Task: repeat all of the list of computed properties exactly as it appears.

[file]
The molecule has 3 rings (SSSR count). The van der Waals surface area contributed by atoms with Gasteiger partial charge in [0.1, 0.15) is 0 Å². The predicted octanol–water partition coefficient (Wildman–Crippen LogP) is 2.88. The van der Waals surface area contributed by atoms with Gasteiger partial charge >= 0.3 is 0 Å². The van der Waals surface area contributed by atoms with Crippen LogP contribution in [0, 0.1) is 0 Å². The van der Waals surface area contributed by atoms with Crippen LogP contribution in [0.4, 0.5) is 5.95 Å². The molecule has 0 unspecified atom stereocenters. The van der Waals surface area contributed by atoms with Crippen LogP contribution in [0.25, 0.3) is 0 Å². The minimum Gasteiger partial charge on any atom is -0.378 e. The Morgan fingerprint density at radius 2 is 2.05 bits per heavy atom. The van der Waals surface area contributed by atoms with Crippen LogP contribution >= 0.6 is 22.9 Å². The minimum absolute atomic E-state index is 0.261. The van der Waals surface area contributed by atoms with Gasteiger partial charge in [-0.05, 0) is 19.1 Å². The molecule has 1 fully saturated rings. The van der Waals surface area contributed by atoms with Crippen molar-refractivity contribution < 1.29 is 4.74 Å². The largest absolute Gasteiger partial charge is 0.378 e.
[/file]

The molecule has 3 rings (SSSR count). The van der Waals surface area contributed by atoms with Gasteiger partial charge in [0.1, 0.15) is 0 Å². The predicted octanol–water partition coefficient (Wildman–Crippen LogP) is 2.88. The van der Waals surface area contributed by atoms with Gasteiger partial charge >= 0.3 is 0 Å². The van der Waals surface area contributed by atoms with Crippen LogP contribution in [0, 0.1) is 0 Å². The van der Waals surface area contributed by atoms with Crippen LogP contribution in [0.4, 0.5) is 5.95 Å². The molecule has 0 unspecified atom stereocenters. The van der Waals surface area contributed by atoms with Crippen LogP contribution in [0.25, 0.3) is 0 Å². The minimum Gasteiger partial charge on any atom is -0.378 e. The Morgan fingerprint density at radius 2 is 2.05 bits per heavy atom. The van der Waals surface area contributed by atoms with Crippen LogP contribution >= 0.6 is 22.9 Å². The minimum absolute atomic E-state index is 0.261. The van der Waals surface area contributed by atoms with Gasteiger partial charge in [-0.05, 0) is 19.1 Å². The molecule has 1 fully saturated rings. The van der Waals surface area contributed by atoms with Crippen molar-refractivity contribution < 1.29 is 4.74 Å². The largest absolute Gasteiger partial charge is 0.378 e.